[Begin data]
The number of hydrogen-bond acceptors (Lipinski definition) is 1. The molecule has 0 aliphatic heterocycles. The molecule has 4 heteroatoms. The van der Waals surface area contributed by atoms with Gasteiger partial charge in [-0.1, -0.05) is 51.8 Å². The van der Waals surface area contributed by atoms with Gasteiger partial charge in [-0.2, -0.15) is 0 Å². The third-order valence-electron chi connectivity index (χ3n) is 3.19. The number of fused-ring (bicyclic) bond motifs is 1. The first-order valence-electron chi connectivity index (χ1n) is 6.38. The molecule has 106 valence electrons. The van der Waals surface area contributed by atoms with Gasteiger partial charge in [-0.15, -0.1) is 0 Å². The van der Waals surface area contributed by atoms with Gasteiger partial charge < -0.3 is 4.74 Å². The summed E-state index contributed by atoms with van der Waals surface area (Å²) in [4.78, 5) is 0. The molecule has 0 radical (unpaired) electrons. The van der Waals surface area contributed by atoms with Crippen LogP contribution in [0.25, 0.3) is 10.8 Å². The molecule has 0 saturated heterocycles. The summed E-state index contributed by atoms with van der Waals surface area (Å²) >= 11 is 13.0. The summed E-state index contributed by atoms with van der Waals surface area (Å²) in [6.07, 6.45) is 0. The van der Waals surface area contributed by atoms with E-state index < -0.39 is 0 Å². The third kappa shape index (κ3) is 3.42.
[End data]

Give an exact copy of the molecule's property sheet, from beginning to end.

The number of hydrogen-bond acceptors (Lipinski definition) is 1. The molecule has 0 aliphatic heterocycles. The molecule has 4 heteroatoms. The van der Waals surface area contributed by atoms with Gasteiger partial charge in [-0.1, -0.05) is 51.8 Å². The van der Waals surface area contributed by atoms with Gasteiger partial charge in [-0.2, -0.15) is 0 Å². The third-order valence-electron chi connectivity index (χ3n) is 3.19. The number of fused-ring (bicyclic) bond motifs is 1. The first-order valence-electron chi connectivity index (χ1n) is 6.38. The molecule has 106 valence electrons. The van der Waals surface area contributed by atoms with Gasteiger partial charge in [-0.15, -0.1) is 0 Å². The van der Waals surface area contributed by atoms with Gasteiger partial charge < -0.3 is 4.74 Å². The summed E-state index contributed by atoms with van der Waals surface area (Å²) in [4.78, 5) is 0. The molecule has 0 radical (unpaired) electrons. The van der Waals surface area contributed by atoms with Crippen LogP contribution in [0.25, 0.3) is 10.8 Å². The molecule has 0 saturated heterocycles. The summed E-state index contributed by atoms with van der Waals surface area (Å²) >= 11 is 13.0. The summed E-state index contributed by atoms with van der Waals surface area (Å²) in [6.07, 6.45) is 0. The van der Waals surface area contributed by atoms with E-state index < -0.39 is 0 Å². The third kappa shape index (κ3) is 3.42.